Deadwood finance officer retires following more than two decades of service
DEADWOOD — She’s the go-to gal for all matters involving city money and Friday, following 20 years of service to the citizens of Deadwood, Mary Jo Nelson will open her last spread sheet in the role of city finance officer.
“I was hired before construction was complete on the Broadway Parking Garage and was still around when we made the last payment,” Nelson said. “That was a cooperative effort, for sure.”
Respected by her peers as knowledgeable, fair, and by-the-book, Nelson chose to put family first in deciding to retire.
“Our grandchildren are eight hours away, and I want to spend more time with them while they are young,” Nelson said. “My husband and I would also like to do more traveling, especially in the winter, and that’s tough with a fulltime job.”
Mayor Chuck Turbiville declared Friday Mary Jo Nelson day in Deadwood and said Nelson’s dedication to the city of Deadwood and its citizens has been delivered with the utmost integrity and honesty, which has helped shape the city into what it is today.
“Her knowledge and insistence to do the right thing has skillfully guided the city commission and fellow department heads to lead with good government practices and procedures, even when met with resistance,” Turbiville said. “She has continually emerged as the right person having the right answer, always having the best interest of the citizens of Deadwood in mind. The city of Deadwood and the residents are going to miss Mary Jo after having depended on her for 20 years and after 20 years of keeping the city in line and on the straight and narrow. Mary Jo is the symbol of the type of person that anyone would be pleased to have had them work for them and I wish her the very best in the future.”
Although Nelson has the finance office running like clock-work, she struggled to name the system, policy, or accomplishment she implemented over the years that she is most proud of.
“I don’t think I’ve done anything special, but tried to come in with a good attitude and do my best every day,” she said.
City commissioner Gary Todd recognized Nelson’s dedication and for years, appreciated her approach.
“I’ve sat on the commission for quite some time and Mary Jo’s always been our go-to person. She always has the information we need to make good decisions and one of the main things that helped me so much was her just keeping us in line, making sure we were following all the rules and doing everything legally and on par with all the regulations,” said commissioner Gary Todd. “She’s going to be missed by the whole city of Deadwood and especially me. I wish her good luck in her retirement and we’re going to miss her.”
In naming the most challenging part of being a finance officer, she replied, “Pick a day!”
That said, portions of the retirement process will be difficult to adjust to.
“I will miss the day-to-day interaction with some of the best people I know,” Nelson said. “After 20 years, you get to know your co-workers pretty well, and I will miss being part of their lives.”
Anyone who has ever been through the budget process with Nelson knows she is an absolute natural with numbers and can answer any question regarding the budgetary figures, both backward and forward. So it stands to reason, she names this as her favorite part of the job.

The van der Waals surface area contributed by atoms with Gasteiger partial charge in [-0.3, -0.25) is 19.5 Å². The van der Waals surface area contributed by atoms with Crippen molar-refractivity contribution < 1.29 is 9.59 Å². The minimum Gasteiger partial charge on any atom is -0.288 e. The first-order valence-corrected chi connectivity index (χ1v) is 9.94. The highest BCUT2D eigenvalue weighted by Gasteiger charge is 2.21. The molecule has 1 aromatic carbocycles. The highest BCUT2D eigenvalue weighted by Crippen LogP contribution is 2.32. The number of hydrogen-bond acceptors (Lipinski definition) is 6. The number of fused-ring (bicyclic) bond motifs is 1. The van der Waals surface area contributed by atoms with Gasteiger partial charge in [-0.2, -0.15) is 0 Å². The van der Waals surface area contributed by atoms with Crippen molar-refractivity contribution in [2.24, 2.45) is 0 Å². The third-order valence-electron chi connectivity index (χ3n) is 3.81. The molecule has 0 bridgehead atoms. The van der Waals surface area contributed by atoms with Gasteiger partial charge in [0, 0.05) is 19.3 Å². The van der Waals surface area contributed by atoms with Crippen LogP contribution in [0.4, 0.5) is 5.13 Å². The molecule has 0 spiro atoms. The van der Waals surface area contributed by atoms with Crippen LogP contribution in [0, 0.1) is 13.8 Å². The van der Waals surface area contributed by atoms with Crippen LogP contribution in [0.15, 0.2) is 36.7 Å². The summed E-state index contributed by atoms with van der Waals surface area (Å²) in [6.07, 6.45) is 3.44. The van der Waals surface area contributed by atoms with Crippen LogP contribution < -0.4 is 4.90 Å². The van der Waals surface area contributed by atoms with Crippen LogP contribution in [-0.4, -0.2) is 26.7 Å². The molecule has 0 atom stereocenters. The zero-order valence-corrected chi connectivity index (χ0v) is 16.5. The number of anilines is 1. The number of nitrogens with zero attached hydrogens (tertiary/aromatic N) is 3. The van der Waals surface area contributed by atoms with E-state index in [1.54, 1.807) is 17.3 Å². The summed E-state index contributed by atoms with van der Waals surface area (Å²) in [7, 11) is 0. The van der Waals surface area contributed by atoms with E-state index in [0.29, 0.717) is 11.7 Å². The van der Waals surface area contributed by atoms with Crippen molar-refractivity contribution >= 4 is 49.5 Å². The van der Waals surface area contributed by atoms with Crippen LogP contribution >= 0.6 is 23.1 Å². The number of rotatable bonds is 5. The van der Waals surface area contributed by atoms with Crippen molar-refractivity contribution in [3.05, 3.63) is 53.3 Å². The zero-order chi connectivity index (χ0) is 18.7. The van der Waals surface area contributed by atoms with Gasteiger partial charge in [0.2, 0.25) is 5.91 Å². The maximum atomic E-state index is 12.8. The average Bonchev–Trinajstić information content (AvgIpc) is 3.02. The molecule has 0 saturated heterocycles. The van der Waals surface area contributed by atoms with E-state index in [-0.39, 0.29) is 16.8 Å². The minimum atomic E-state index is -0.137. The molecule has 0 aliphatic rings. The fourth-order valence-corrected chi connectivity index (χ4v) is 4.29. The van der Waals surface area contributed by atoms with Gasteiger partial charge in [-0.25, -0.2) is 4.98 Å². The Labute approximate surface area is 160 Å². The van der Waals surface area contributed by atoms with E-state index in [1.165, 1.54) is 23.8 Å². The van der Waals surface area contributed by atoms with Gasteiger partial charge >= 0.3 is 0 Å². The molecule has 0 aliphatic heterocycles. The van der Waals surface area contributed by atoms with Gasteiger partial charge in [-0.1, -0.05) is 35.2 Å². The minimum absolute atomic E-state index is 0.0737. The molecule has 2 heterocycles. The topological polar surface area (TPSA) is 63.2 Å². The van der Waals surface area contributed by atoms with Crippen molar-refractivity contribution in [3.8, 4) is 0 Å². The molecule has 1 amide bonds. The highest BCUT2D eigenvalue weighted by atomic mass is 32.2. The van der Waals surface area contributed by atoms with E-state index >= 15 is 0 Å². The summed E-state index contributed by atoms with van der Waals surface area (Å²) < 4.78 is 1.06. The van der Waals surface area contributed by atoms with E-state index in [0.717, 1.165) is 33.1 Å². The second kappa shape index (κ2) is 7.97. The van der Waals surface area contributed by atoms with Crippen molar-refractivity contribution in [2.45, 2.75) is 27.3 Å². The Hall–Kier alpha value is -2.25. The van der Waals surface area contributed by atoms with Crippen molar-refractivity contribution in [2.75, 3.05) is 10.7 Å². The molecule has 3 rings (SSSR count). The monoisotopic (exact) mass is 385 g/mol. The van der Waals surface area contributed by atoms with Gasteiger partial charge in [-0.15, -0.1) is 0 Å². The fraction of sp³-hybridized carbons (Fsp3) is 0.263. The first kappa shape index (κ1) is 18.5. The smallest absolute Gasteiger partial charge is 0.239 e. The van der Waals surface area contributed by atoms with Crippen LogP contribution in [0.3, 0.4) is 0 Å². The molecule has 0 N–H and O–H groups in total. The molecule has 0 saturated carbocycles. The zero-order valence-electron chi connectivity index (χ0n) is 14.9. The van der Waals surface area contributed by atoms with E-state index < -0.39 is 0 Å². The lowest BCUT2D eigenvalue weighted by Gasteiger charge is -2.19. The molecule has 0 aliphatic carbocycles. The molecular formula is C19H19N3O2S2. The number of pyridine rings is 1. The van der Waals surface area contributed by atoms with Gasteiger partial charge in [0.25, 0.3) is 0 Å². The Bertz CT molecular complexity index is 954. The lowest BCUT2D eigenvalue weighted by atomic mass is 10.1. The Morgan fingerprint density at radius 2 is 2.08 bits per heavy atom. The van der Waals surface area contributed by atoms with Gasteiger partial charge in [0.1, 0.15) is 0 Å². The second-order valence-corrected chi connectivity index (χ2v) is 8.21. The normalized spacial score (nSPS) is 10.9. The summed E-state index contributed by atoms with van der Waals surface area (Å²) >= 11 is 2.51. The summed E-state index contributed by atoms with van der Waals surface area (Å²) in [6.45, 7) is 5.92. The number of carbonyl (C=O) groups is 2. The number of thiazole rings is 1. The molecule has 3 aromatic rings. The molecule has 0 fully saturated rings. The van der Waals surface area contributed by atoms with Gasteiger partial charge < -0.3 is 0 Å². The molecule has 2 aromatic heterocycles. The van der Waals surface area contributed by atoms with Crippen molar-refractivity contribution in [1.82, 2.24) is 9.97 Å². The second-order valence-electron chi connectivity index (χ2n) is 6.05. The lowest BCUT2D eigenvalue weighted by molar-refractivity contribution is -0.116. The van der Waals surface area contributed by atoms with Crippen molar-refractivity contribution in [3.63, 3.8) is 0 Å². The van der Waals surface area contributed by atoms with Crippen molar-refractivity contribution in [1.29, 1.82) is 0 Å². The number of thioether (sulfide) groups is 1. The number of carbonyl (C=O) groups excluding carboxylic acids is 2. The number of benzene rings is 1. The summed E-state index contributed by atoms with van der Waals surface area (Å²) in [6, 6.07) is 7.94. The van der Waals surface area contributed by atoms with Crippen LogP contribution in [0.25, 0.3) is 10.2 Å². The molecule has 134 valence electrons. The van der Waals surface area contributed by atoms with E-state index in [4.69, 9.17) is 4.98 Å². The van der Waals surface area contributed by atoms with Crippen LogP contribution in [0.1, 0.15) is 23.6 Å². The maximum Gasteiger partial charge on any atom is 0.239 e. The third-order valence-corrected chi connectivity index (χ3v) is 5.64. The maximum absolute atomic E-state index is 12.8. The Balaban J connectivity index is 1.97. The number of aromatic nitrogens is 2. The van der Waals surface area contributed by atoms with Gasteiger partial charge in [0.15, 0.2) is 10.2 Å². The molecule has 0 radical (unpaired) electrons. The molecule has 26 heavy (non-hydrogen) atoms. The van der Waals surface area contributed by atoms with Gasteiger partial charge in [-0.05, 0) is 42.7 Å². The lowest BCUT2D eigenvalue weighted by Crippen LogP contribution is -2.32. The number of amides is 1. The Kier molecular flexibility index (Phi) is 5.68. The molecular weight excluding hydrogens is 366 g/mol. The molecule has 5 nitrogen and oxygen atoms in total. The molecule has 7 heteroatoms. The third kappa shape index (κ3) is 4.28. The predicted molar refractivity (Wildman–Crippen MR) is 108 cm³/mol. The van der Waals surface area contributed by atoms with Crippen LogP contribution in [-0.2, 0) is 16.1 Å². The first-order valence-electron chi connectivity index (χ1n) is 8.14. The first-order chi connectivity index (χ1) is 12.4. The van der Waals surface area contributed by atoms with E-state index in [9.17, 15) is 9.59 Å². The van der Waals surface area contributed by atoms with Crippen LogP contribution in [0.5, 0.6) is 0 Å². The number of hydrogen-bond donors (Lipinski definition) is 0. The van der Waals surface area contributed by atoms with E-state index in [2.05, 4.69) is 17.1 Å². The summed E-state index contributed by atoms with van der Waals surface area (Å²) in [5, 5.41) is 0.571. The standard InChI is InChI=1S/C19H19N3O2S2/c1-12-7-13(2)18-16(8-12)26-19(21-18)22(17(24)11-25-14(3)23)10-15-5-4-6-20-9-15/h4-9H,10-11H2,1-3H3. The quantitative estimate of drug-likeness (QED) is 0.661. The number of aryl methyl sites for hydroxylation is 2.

“It probably sounds strange to most, but I really enjoyed the budget process,” Nelson said. “You get to look back and see where the city has been financially and also look ahead to make plans for the future. It’s also one of the few times the department heads and elected officials can get together in the same room and bounce ideas off each other.”
Nelson said her passion for financials, numbers, spreadsheets, and such started at a young age.
“I think much of it comes from growing up watching my dad work,” she explained. “He was a small-town banker who had jobs on the side: income taxes for ranchers and inventory for a couple of local businesses using these big 12 column ledger books. I liked to go to the bank with him on Saturdays and play with the adding machines-that’s what they called them back then!”
So, any advice for her successor, who, numerically speaking, will have some big shoes to fill?
“Don’t be afraid to ask for help,” Nelson said. “One of the advantages of working for a public entity is the amount of resources available. Finance Officers across the state are a great group of people and we’ve all been new at the job at some point. I made lots of phone calls when I was hired.”
Asked if there is an operational aspect of her department she hopes continues upon her departure, Nelson advocated for change that brings improvement.
“Nothing stays the same, and hope the next person can person can improve on all the things I wasn’t able to accomplish,” she said. “I still have a list of things to do in my head.”
Nelson was chosen finance officer of the year in 2008, due to her ability to work with small staff and oversee a multi-million-dollar budget, not typical of a city that has a population of only 1,264.
Her co-workers said it is amazing how much Mary Jo loves the art of finance and joked, it is hard to believe that spreadsheets could make someone so happy.
“Mary Jo’s office has been the cornerstone of the city,” Turbiville said. “She has acted as a sounding board for department heads, mayors, commissioners, employees and citizens alike. I Charles Turbiville, mayor of the city of Deadwood, by virtue of the authority vested in me by our community, hereby proclaim October 12, 2018, as Mary Jo Nelson Day and urge all citizens to join me in saluting Mary Jo’s professionalism, service, and friendship to us all, and thank her for all the memories, and years of service she has given us.”
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